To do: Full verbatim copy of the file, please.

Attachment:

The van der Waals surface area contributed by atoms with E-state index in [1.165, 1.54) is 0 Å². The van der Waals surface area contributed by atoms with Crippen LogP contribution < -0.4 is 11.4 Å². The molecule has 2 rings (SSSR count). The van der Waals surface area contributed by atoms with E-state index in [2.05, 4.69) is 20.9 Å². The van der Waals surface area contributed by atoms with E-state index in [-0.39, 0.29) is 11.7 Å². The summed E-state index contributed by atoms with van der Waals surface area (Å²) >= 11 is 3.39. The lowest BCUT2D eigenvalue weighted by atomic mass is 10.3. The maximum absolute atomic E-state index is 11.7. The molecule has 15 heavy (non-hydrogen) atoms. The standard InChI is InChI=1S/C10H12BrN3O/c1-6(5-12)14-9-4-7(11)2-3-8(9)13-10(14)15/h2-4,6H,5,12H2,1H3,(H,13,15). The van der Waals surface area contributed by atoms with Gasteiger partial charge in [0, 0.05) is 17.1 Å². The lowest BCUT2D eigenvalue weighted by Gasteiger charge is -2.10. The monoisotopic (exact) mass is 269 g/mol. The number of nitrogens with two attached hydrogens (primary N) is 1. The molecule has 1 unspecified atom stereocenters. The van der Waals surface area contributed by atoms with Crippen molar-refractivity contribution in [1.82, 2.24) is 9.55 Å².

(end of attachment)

The van der Waals surface area contributed by atoms with E-state index in [1.165, 1.54) is 0 Å². The van der Waals surface area contributed by atoms with Crippen LogP contribution < -0.4 is 11.4 Å². The molecule has 2 rings (SSSR count). The van der Waals surface area contributed by atoms with E-state index in [2.05, 4.69) is 20.9 Å². The van der Waals surface area contributed by atoms with E-state index in [-0.39, 0.29) is 11.7 Å². The summed E-state index contributed by atoms with van der Waals surface area (Å²) >= 11 is 3.39. The lowest BCUT2D eigenvalue weighted by atomic mass is 10.3. The maximum absolute atomic E-state index is 11.7. The molecule has 15 heavy (non-hydrogen) atoms. The standard InChI is InChI=1S/C10H12BrN3O/c1-6(5-12)14-9-4-7(11)2-3-8(9)13-10(14)15/h2-4,6H,5,12H2,1H3,(H,13,15). The van der Waals surface area contributed by atoms with Gasteiger partial charge in [0, 0.05) is 17.1 Å². The lowest BCUT2D eigenvalue weighted by Gasteiger charge is -2.10. The monoisotopic (exact) mass is 269 g/mol. The number of nitrogens with two attached hydrogens (primary N) is 1. The molecule has 1 unspecified atom stereocenters. The van der Waals surface area contributed by atoms with Crippen molar-refractivity contribution in [1.82, 2.24) is 9.55 Å².